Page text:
A third port of the GBA generation Metroid hits its biggest platform yet.
Metroid Fusion on Switch handles just as well, if not better than the GBA version.
Search out the X! Experience classic Metroid game play as Samus Aran explores the secret passages of a massive research station teeming with hostile life forms!
Metroid Fusion is now available on #NintendoSwitch for #NintendoSwitchOnline + Expansion Pack members! pic.twitter.com/Kc2Bg9c7ro
— Nintendo of America (@NintendoAmerica) March 9, 2023
If you don’t know how Metroid works by now, heed my words. Be very careful. There are so many ways to take damage, so many ways to miss expansion items, so many ways to get lost. You have to be very, very careful in the way you traverse the map and deal with enemies, and that holds true even on one of the handheld Metroid games. Metroid Fusion encourages speed, but requires diligence, leaving it up to you to decide how to balance that. Are there “Metroid moments” where you get completely lost on your objective? Oh absolutely, and its pretty annoying. Luckily, the sectors are small enough that you can make it back to Navigation rooms in decent time and be reminded of your objective, or hinted on the subtask that you’re supposed to fulfil on your way. It isn’t a perfect patch, and eats a bit of your time, but it is far more help than previous games offered.
The enemy interactions in this game are very creative, where the X make up the entirety of enemies, but in the more of different hosts they’ve ingrained themselves into in the past. This means that some enemies can be defeated, and then transform into other enemies for a second quick defeat needed to fully defeat them. The idea the X can be absorbed by Samus in their organic form is far more interesting than enemies just dropping little balls of light to collect. Almost every secret in this game feels collectable or discoverable with due diligence (though some not quite as much). The ability to find quite a few of these secrets by using my own understanding of Metroid made the adventure feel much more rewarding, and there were enough reasonable discoveries to help me upgrade appropriately as time went on, even if I wasn’t able to quite get every upgrade.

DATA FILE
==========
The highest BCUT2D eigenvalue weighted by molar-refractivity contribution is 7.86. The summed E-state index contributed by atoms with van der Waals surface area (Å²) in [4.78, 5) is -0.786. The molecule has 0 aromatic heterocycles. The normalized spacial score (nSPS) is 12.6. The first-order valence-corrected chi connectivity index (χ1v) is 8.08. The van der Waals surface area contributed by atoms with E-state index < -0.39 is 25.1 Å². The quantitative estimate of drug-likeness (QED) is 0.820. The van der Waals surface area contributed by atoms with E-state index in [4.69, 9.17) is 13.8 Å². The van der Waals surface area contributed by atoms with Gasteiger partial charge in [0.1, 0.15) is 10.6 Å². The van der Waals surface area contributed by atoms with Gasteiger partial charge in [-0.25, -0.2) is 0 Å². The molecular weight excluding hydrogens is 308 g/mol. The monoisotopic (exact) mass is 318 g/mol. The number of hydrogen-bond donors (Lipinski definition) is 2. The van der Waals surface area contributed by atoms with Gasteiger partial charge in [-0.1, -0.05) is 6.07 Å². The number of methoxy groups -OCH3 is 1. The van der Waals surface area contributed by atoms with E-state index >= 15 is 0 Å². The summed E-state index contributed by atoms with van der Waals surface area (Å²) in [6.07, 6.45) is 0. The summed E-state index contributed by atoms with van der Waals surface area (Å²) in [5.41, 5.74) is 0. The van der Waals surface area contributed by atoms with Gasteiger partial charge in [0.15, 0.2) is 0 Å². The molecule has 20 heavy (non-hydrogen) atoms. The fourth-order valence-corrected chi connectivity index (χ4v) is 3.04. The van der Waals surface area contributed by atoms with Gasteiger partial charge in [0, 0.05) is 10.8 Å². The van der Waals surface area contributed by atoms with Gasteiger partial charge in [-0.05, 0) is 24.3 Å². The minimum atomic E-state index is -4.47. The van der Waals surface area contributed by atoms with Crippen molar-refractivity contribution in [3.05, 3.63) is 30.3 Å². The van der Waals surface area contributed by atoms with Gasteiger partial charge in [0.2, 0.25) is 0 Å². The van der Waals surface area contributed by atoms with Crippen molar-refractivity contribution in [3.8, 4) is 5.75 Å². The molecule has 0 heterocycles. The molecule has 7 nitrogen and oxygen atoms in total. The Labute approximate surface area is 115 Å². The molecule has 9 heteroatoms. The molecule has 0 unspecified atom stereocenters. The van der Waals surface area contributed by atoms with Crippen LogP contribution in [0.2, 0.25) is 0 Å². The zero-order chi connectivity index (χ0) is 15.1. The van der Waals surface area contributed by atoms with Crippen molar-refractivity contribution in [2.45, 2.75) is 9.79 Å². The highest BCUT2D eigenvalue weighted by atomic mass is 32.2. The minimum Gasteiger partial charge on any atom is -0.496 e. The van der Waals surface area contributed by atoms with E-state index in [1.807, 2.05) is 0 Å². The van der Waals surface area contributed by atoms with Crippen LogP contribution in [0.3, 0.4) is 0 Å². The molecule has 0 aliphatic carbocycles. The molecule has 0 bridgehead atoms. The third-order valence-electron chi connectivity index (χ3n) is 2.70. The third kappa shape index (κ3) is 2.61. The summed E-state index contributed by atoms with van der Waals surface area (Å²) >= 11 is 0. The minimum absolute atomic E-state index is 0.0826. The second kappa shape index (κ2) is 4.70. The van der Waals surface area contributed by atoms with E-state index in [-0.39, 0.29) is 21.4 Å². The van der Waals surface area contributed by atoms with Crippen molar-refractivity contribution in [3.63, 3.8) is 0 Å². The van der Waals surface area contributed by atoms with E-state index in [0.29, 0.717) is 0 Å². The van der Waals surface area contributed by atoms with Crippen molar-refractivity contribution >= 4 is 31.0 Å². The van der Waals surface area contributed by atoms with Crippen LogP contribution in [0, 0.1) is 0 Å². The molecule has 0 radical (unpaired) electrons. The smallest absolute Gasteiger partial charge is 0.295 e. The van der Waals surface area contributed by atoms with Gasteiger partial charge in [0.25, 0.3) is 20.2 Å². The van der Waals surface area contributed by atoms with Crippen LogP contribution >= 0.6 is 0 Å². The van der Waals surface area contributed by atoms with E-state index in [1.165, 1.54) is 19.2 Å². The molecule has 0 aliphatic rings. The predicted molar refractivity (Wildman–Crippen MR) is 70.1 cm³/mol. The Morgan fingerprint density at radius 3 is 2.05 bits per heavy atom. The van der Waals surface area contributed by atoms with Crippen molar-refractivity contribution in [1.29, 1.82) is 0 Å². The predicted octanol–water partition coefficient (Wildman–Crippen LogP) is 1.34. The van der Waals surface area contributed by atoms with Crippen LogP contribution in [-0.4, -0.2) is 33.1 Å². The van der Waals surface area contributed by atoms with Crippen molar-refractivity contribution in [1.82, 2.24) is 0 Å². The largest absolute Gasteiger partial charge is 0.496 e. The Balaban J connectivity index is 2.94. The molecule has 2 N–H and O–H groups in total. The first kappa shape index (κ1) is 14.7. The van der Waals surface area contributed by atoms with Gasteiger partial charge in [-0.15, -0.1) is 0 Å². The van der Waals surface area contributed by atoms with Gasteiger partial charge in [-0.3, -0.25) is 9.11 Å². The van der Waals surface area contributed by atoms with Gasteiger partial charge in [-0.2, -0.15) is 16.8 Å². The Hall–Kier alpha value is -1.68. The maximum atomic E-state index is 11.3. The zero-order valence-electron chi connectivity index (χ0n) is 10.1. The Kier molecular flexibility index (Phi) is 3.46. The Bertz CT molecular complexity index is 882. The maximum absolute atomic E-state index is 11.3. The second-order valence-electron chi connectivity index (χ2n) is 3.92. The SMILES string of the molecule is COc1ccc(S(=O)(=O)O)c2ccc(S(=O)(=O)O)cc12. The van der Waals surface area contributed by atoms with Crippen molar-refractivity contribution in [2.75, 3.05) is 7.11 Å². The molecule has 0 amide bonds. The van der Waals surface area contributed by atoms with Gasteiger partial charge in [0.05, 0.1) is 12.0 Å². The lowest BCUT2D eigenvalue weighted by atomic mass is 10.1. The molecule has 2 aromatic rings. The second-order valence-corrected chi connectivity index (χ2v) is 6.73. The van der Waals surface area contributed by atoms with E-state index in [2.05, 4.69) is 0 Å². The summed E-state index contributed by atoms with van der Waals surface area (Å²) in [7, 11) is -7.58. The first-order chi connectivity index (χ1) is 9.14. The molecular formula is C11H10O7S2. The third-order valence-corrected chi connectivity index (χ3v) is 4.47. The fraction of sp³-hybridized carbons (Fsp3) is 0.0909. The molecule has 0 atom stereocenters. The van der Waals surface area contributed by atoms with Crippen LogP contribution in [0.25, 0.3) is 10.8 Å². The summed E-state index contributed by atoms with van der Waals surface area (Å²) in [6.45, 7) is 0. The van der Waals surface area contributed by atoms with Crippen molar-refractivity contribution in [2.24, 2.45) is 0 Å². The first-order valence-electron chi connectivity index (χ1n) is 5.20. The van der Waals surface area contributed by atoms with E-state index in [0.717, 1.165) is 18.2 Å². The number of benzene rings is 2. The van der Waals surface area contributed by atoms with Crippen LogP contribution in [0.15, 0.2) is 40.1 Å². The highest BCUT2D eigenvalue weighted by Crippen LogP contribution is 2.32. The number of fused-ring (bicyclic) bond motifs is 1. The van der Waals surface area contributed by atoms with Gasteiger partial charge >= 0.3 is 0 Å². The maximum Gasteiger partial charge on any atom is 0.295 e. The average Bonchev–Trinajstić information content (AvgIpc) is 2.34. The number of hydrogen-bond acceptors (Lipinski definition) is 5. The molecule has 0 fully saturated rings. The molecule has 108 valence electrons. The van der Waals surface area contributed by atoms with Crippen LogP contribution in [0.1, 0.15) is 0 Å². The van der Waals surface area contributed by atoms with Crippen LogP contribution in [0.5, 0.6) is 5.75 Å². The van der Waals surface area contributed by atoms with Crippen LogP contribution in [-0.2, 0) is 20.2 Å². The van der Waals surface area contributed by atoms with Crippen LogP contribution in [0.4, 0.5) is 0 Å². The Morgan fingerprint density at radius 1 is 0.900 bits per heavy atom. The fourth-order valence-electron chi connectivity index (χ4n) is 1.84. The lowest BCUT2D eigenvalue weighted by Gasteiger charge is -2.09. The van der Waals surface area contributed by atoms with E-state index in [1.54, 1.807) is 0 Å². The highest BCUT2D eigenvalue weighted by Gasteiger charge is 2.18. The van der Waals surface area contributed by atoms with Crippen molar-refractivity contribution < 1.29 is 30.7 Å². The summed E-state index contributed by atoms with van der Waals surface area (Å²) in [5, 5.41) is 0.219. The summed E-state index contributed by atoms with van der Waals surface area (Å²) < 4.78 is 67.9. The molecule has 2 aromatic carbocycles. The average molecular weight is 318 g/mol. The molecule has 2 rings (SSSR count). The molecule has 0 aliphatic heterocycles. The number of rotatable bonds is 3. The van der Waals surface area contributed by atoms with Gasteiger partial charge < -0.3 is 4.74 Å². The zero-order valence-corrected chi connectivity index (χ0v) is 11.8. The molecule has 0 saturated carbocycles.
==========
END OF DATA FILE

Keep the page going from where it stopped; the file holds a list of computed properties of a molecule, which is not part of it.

I wasn’t expecting any kind of depth to the story of Metroid Fusion, but between areas a bit of Samus’ backstory begins to unfold, and by the end all of that culminating backstory really flourishes into something much more emotional than expected. The basic premise is that while leading a research expedition, Samus comes across a parasitic species called “X”. It attempts to use her body as a host, but upon being returning to a Federation ship, she was saved by having Metroid DNA fused with her own, thus the naming of the game: Metroid Fusion. She becomes deemed the only soldier equipped to handle an outbreak of X on a Federation bioresearch ship. The atmospheric storytelling is minimal, but diverse enough to show different parts of the species you are working against.